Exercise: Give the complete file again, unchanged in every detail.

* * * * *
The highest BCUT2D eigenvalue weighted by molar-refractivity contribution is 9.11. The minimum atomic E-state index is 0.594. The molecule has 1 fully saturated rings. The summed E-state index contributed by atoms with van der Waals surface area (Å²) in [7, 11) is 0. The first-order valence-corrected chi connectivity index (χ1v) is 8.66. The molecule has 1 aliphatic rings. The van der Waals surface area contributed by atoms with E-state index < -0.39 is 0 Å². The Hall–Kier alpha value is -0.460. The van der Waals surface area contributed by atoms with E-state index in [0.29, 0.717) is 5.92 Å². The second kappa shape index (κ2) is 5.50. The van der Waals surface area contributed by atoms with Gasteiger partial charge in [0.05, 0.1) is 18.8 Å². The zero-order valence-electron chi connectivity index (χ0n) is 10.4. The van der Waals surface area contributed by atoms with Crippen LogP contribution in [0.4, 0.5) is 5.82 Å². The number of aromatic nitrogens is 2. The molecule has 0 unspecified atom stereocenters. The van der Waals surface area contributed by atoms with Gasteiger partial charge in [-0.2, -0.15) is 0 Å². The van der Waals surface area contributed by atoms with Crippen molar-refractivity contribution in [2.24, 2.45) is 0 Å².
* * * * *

The highest BCUT2D eigenvalue weighted by molar-refractivity contribution is 9.11. The minimum atomic E-state index is 0.594. The molecule has 1 fully saturated rings. The summed E-state index contributed by atoms with van der Waals surface area (Å²) in [7, 11) is 0. The first-order valence-corrected chi connectivity index (χ1v) is 8.66. The molecule has 1 aliphatic rings. The van der Waals surface area contributed by atoms with E-state index < -0.39 is 0 Å². The Hall–Kier alpha value is -0.460. The van der Waals surface area contributed by atoms with E-state index in [0.29, 0.717) is 5.92 Å². The second kappa shape index (κ2) is 5.50. The van der Waals surface area contributed by atoms with Gasteiger partial charge in [0.05, 0.1) is 18.8 Å². The zero-order valence-electron chi connectivity index (χ0n) is 10.4. The van der Waals surface area contributed by atoms with Crippen LogP contribution in [0.4, 0.5) is 5.82 Å². The number of aromatic nitrogens is 2. The molecule has 0 unspecified atom stereocenters. The van der Waals surface area contributed by atoms with Gasteiger partial charge in [-0.2, -0.15) is 0 Å². The van der Waals surface area contributed by atoms with Crippen molar-refractivity contribution in [2.24, 2.45) is 0 Å².